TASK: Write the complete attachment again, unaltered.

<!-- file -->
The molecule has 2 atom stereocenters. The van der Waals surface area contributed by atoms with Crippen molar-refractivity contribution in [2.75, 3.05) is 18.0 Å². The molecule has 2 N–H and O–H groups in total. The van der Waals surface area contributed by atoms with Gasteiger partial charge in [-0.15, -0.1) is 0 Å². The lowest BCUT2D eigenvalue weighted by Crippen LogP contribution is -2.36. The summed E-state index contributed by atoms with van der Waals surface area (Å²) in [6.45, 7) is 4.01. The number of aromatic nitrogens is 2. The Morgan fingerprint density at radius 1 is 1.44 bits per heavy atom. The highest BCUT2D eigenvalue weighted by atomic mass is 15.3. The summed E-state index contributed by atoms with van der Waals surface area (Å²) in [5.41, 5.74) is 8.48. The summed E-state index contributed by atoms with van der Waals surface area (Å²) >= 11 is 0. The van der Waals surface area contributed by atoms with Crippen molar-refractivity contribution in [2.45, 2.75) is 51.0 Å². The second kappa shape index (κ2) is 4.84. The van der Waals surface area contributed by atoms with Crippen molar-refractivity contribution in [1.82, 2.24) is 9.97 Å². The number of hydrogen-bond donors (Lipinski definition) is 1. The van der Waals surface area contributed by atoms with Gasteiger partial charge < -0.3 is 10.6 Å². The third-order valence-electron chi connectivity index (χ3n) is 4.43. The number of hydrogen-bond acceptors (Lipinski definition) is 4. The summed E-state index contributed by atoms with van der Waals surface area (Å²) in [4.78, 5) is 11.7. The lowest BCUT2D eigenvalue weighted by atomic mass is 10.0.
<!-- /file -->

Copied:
The molecule has 2 atom stereocenters. The van der Waals surface area contributed by atoms with Crippen molar-refractivity contribution in [2.75, 3.05) is 18.0 Å². The molecule has 2 N–H and O–H groups in total. The van der Waals surface area contributed by atoms with Gasteiger partial charge in [-0.15, -0.1) is 0 Å². The lowest BCUT2D eigenvalue weighted by Crippen LogP contribution is -2.36. The summed E-state index contributed by atoms with van der Waals surface area (Å²) in [6.45, 7) is 4.01. The number of aromatic nitrogens is 2. The Morgan fingerprint density at radius 1 is 1.44 bits per heavy atom. The highest BCUT2D eigenvalue weighted by atomic mass is 15.3. The summed E-state index contributed by atoms with van der Waals surface area (Å²) in [5.41, 5.74) is 8.48. The summed E-state index contributed by atoms with van der Waals surface area (Å²) >= 11 is 0. The van der Waals surface area contributed by atoms with Crippen molar-refractivity contribution in [2.45, 2.75) is 51.0 Å². The second kappa shape index (κ2) is 4.84. The van der Waals surface area contributed by atoms with Crippen molar-refractivity contribution in [1.82, 2.24) is 9.97 Å². The number of hydrogen-bond donors (Lipinski definition) is 1. The van der Waals surface area contributed by atoms with Gasteiger partial charge < -0.3 is 10.6 Å². The third-order valence-electron chi connectivity index (χ3n) is 4.43. The number of hydrogen-bond acceptors (Lipinski definition) is 4. The summed E-state index contributed by atoms with van der Waals surface area (Å²) in [4.78, 5) is 11.7. The lowest BCUT2D eigenvalue weighted by atomic mass is 10.0.